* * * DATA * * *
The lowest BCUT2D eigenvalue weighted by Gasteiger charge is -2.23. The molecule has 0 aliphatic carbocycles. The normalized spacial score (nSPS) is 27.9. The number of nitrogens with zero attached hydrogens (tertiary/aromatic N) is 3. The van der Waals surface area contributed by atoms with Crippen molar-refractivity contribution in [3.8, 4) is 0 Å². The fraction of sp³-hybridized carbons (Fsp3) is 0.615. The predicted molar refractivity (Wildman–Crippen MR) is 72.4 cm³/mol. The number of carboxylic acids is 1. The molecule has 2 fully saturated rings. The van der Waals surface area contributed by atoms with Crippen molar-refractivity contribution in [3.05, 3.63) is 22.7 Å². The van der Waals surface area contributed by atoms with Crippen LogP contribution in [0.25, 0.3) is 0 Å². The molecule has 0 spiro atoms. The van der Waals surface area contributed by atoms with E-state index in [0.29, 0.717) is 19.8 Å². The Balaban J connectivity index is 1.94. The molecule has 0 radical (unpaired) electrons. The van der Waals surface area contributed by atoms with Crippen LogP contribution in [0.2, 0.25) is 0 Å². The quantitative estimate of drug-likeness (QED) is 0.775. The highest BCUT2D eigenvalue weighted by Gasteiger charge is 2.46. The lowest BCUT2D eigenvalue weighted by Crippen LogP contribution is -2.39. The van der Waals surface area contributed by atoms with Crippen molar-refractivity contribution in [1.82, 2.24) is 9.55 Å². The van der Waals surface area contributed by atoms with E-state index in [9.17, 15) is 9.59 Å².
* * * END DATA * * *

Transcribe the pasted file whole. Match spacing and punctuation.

The lowest BCUT2D eigenvalue weighted by Gasteiger charge is -2.23. The molecule has 0 aliphatic carbocycles. The normalized spacial score (nSPS) is 27.9. The number of nitrogens with zero attached hydrogens (tertiary/aromatic N) is 3. The van der Waals surface area contributed by atoms with Crippen molar-refractivity contribution in [3.8, 4) is 0 Å². The fraction of sp³-hybridized carbons (Fsp3) is 0.615. The predicted molar refractivity (Wildman–Crippen MR) is 72.4 cm³/mol. The number of carboxylic acids is 1. The molecule has 2 fully saturated rings. The van der Waals surface area contributed by atoms with Crippen molar-refractivity contribution in [3.05, 3.63) is 22.7 Å². The van der Waals surface area contributed by atoms with Crippen LogP contribution in [0.25, 0.3) is 0 Å². The molecule has 0 spiro atoms. The van der Waals surface area contributed by atoms with E-state index in [0.29, 0.717) is 19.8 Å². The Balaban J connectivity index is 1.94. The molecule has 0 radical (unpaired) electrons. The van der Waals surface area contributed by atoms with Crippen LogP contribution in [0.2, 0.25) is 0 Å². The quantitative estimate of drug-likeness (QED) is 0.775. The highest BCUT2D eigenvalue weighted by Gasteiger charge is 2.46. The lowest BCUT2D eigenvalue weighted by Crippen LogP contribution is -2.39. The van der Waals surface area contributed by atoms with Crippen molar-refractivity contribution in [1.82, 2.24) is 9.55 Å². The van der Waals surface area contributed by atoms with E-state index in [9.17, 15) is 9.59 Å².